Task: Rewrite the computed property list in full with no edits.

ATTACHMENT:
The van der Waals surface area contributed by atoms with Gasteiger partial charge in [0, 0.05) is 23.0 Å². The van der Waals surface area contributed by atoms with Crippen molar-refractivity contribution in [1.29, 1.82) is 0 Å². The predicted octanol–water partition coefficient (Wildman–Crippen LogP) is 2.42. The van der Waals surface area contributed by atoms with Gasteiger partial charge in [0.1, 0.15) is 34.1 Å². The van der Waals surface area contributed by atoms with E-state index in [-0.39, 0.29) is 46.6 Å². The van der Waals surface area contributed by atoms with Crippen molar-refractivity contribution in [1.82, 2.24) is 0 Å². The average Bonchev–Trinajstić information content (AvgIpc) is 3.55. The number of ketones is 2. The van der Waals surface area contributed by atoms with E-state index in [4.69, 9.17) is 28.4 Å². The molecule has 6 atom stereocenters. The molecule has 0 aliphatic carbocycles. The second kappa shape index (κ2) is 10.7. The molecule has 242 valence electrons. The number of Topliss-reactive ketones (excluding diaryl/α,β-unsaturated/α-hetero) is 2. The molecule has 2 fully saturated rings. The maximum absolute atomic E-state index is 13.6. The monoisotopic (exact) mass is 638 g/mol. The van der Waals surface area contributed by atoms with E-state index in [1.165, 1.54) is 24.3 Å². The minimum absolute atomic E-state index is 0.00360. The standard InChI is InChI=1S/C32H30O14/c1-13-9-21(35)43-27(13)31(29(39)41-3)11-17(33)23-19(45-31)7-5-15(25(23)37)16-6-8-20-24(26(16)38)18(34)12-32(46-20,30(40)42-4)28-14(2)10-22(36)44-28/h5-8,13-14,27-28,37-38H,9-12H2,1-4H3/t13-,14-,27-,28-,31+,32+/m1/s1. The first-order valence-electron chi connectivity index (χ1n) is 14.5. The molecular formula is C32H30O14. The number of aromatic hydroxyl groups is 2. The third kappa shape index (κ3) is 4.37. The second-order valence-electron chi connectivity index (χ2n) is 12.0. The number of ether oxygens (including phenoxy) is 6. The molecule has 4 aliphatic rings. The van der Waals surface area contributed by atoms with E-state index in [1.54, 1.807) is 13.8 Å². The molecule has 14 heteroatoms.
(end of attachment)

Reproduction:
The van der Waals surface area contributed by atoms with Gasteiger partial charge in [0, 0.05) is 23.0 Å². The van der Waals surface area contributed by atoms with Crippen molar-refractivity contribution in [1.29, 1.82) is 0 Å². The predicted octanol–water partition coefficient (Wildman–Crippen LogP) is 2.42. The van der Waals surface area contributed by atoms with Gasteiger partial charge in [0.1, 0.15) is 34.1 Å². The van der Waals surface area contributed by atoms with E-state index in [-0.39, 0.29) is 46.6 Å². The van der Waals surface area contributed by atoms with Crippen molar-refractivity contribution in [1.82, 2.24) is 0 Å². The average Bonchev–Trinajstić information content (AvgIpc) is 3.55. The number of ketones is 2. The van der Waals surface area contributed by atoms with E-state index in [4.69, 9.17) is 28.4 Å². The molecule has 6 atom stereocenters. The molecule has 0 aliphatic carbocycles. The second kappa shape index (κ2) is 10.7. The molecule has 242 valence electrons. The number of Topliss-reactive ketones (excluding diaryl/α,β-unsaturated/α-hetero) is 2. The molecule has 2 fully saturated rings. The maximum absolute atomic E-state index is 13.6. The monoisotopic (exact) mass is 638 g/mol. The van der Waals surface area contributed by atoms with E-state index in [1.165, 1.54) is 24.3 Å². The minimum absolute atomic E-state index is 0.00360. The standard InChI is InChI=1S/C32H30O14/c1-13-9-21(35)43-27(13)31(29(39)41-3)11-17(33)23-19(45-31)7-5-15(25(23)37)16-6-8-20-24(26(16)38)18(34)12-32(46-20,30(40)42-4)28-14(2)10-22(36)44-28/h5-8,13-14,27-28,37-38H,9-12H2,1-4H3/t13-,14-,27-,28-,31+,32+/m1/s1. The first-order valence-electron chi connectivity index (χ1n) is 14.5. The molecular formula is C32H30O14. The number of aromatic hydroxyl groups is 2. The third kappa shape index (κ3) is 4.37. The second-order valence-electron chi connectivity index (χ2n) is 12.0. The number of ether oxygens (including phenoxy) is 6. The molecule has 4 aliphatic rings. The van der Waals surface area contributed by atoms with E-state index in [1.54, 1.807) is 13.8 Å². The molecule has 14 heteroatoms.